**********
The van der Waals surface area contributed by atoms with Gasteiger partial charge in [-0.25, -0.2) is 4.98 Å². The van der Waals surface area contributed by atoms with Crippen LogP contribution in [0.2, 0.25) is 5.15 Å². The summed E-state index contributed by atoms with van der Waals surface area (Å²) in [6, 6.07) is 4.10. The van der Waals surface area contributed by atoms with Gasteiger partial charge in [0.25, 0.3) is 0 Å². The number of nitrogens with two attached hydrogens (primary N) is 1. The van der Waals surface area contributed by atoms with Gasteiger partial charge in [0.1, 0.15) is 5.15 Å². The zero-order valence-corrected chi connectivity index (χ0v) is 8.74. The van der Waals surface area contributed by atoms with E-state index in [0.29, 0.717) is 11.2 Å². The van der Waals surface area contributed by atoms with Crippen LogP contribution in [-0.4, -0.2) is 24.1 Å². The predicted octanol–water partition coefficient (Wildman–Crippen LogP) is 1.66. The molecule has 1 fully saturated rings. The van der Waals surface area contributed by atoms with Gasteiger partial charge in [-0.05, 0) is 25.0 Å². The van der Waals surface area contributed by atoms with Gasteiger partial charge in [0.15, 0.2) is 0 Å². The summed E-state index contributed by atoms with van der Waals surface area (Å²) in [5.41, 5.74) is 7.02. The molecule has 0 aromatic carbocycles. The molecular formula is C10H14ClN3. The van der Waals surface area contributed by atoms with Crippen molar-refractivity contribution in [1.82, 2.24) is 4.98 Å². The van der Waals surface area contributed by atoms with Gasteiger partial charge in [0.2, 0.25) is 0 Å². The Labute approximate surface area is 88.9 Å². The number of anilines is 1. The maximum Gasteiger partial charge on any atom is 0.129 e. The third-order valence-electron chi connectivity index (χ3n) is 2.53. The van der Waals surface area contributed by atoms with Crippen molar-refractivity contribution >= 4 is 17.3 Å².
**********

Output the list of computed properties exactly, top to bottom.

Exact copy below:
The van der Waals surface area contributed by atoms with Gasteiger partial charge in [-0.25, -0.2) is 4.98 Å². The van der Waals surface area contributed by atoms with Crippen LogP contribution in [0.2, 0.25) is 5.15 Å². The summed E-state index contributed by atoms with van der Waals surface area (Å²) in [6, 6.07) is 4.10. The van der Waals surface area contributed by atoms with Gasteiger partial charge in [0.25, 0.3) is 0 Å². The number of nitrogens with two attached hydrogens (primary N) is 1. The van der Waals surface area contributed by atoms with Gasteiger partial charge in [0.1, 0.15) is 5.15 Å². The zero-order valence-corrected chi connectivity index (χ0v) is 8.74. The van der Waals surface area contributed by atoms with E-state index in [0.29, 0.717) is 11.2 Å². The van der Waals surface area contributed by atoms with Crippen LogP contribution in [-0.4, -0.2) is 24.1 Å². The predicted octanol–water partition coefficient (Wildman–Crippen LogP) is 1.66. The molecule has 1 fully saturated rings. The van der Waals surface area contributed by atoms with Gasteiger partial charge in [-0.05, 0) is 25.0 Å². The van der Waals surface area contributed by atoms with Gasteiger partial charge in [0.15, 0.2) is 0 Å². The summed E-state index contributed by atoms with van der Waals surface area (Å²) in [5.41, 5.74) is 7.02. The molecule has 0 aromatic carbocycles. The molecular formula is C10H14ClN3. The van der Waals surface area contributed by atoms with Crippen molar-refractivity contribution in [1.82, 2.24) is 4.98 Å². The van der Waals surface area contributed by atoms with Gasteiger partial charge in [0.2, 0.25) is 0 Å². The Labute approximate surface area is 88.9 Å². The number of anilines is 1. The maximum Gasteiger partial charge on any atom is 0.129 e. The third-order valence-electron chi connectivity index (χ3n) is 2.53. The van der Waals surface area contributed by atoms with Crippen molar-refractivity contribution >= 4 is 17.3 Å².